Stop Spamming Your Fans!
We write a lot of articles about how you should be promoting your music, where you should focus your efforts and what you should do. What we never seem to do is talk about what you shouldn’t be doing. Now, enough is enough. We want to see artists succeed and move forward with their careers and the only way to do that is to help them grow. That’s why we want to talk to you about bad practices like spamming your fans.
There are so many musicians out in the world with their eyes on the prize. They all want to be heard and they all want success. What sets you apart is your music, your work and you.
The internet has bought us many convenient ways to share our music. Now, it is easier than ever to get a track in front of potential fans. But, sending music links out blindly doesn’t work. In fact, what you are doing is spamming people and damaging your image.
Spam is when you send someone a message without their permission to be contacted or without them knowing you personally. We all receive spam on a daily basis. But we are here to help. If you want to make a success out of your music and are considering spamming, we have this advice for you…
Do not spam your music.
Permission based marketing should always be your go-to avenue for promoting your music!
We’ve all been there. Minding our own business before being flooded with reminders, news and prompts from artists to listen and download their latest tracks. Have you ever been tempted to go and listen to the track? No, probably not.
When musicians use this strategy it just annoys fans. It feels like you are having something pushed on you. Like when your parents try and force you to watch a movie from the 1940s and tell you it’s better than modern films. You go into it with a negative mindset and you rarely enjoy it.
What is permission based marketing?
Permission marketing is the term used to describe messages that audiences have given permission to receive. These could include a blog, where fans will choose to visit and read the posts. Your social media account, where followers opt in to view your posts and newsletters that they have opted in to.
Why you shouldn’t engage in Spam
It won’t reach your target audience
Everyone has their own individual music taste. As we have explained before you need to get to know your fans and define who your audience is. Your ideal fan and their similar counterparts are those who are likely to listen to your music. Most listeners have a personalised taste in music and enjoy specific genres more than others.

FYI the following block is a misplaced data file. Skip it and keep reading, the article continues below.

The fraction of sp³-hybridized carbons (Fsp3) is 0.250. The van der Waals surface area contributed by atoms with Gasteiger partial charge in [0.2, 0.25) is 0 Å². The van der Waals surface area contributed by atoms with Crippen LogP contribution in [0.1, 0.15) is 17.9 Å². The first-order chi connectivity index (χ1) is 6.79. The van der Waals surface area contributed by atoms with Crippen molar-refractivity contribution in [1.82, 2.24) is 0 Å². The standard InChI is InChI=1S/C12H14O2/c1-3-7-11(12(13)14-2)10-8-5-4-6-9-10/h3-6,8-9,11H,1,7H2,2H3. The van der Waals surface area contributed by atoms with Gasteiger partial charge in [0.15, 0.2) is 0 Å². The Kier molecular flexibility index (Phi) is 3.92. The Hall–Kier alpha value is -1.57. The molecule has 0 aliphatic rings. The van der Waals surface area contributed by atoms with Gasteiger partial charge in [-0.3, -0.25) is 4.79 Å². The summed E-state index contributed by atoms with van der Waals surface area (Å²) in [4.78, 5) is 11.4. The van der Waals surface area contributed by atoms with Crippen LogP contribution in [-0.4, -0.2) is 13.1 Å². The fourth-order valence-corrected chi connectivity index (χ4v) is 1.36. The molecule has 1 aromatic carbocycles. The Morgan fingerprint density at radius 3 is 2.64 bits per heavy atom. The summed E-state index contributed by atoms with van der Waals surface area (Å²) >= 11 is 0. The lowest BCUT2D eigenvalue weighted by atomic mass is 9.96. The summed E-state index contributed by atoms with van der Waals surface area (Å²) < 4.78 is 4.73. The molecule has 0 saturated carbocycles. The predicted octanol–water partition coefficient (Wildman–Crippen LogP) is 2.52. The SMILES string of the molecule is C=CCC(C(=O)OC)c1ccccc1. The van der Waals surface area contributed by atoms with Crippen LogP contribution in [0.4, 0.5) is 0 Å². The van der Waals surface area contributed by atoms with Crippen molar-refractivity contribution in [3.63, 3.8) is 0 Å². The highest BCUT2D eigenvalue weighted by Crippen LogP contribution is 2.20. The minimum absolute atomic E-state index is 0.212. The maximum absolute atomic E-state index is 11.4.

It is highly unlikely that you could really define the music preferences of a random person you found on Instagram. If you were to send a link to your drill track to someone who liked pop, you wouldn’t get a listen and you certainly wouldn’t develop a new fan.
Whenever you market your music you stand the most chances of success through focusing your strategy. Promoting your music should be about getting it in front of those who are interested in it.
In order to optimise spam to potential fans you would need to invest a large amount of time. This would be a lot more time consuming than working on a lucrative marketing campaign and would produce far less positive results.
It will damage your image
By spamming prospective fans, people will become irritated by you and rather than being a cool artist, you’ll become annoying. This will affect people’s perceptions of you for years to come and create many difficulties in growing your brand. Focus on marketing strategies which promote a positive public image and raise awareness of your music.
People Receive too much spam
Spam is received by people on many different medias, such as email, social media and advertisements. It can be overwhelming and because of this most people block out they don’t want. Many platforms allow them to mark you as spam and this could cause you issues if you are marked as a spammer. The likelihood is that people who are not looking for your music will ignore it.
It’s not creative
You are a creative! Music is all about creativity. You should be able to come up with something a little more creative than spam. You don’t need to spend loads of money, you can just invest a small budget and employ some creative strategies.